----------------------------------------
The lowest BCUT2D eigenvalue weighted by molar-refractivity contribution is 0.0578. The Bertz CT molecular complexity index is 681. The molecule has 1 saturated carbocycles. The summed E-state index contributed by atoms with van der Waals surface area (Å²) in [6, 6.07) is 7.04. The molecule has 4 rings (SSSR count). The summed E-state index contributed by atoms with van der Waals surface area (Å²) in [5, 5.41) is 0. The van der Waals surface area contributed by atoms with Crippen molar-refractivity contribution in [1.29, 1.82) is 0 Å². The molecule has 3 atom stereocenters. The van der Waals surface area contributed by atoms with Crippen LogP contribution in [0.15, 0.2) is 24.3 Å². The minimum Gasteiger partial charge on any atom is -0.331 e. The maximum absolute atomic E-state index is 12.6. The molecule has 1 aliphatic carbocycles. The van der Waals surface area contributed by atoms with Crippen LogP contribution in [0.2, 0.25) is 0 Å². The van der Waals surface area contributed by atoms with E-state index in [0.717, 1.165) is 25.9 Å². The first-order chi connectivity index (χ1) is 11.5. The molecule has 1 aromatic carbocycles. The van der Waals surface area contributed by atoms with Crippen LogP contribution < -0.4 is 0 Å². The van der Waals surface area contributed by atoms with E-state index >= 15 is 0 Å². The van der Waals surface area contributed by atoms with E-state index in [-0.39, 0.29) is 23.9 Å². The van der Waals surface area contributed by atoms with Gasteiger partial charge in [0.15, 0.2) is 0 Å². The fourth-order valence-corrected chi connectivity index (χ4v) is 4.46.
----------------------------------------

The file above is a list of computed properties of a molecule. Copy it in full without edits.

The lowest BCUT2D eigenvalue weighted by molar-refractivity contribution is 0.0578. The Bertz CT molecular complexity index is 681. The molecule has 1 saturated carbocycles. The summed E-state index contributed by atoms with van der Waals surface area (Å²) in [6, 6.07) is 7.04. The molecule has 4 rings (SSSR count). The summed E-state index contributed by atoms with van der Waals surface area (Å²) in [5, 5.41) is 0. The van der Waals surface area contributed by atoms with Crippen molar-refractivity contribution in [1.29, 1.82) is 0 Å². The molecule has 3 atom stereocenters. The van der Waals surface area contributed by atoms with Crippen LogP contribution in [0.15, 0.2) is 24.3 Å². The minimum Gasteiger partial charge on any atom is -0.331 e. The maximum absolute atomic E-state index is 12.6. The molecule has 1 aliphatic carbocycles. The van der Waals surface area contributed by atoms with Crippen LogP contribution in [0.2, 0.25) is 0 Å². The van der Waals surface area contributed by atoms with E-state index in [0.717, 1.165) is 25.9 Å². The first-order chi connectivity index (χ1) is 11.5. The molecule has 1 aromatic carbocycles. The van der Waals surface area contributed by atoms with Crippen LogP contribution < -0.4 is 0 Å². The van der Waals surface area contributed by atoms with E-state index >= 15 is 0 Å². The van der Waals surface area contributed by atoms with E-state index in [-0.39, 0.29) is 23.9 Å². The van der Waals surface area contributed by atoms with Gasteiger partial charge in [0.15, 0.2) is 0 Å². The fourth-order valence-corrected chi connectivity index (χ4v) is 4.46.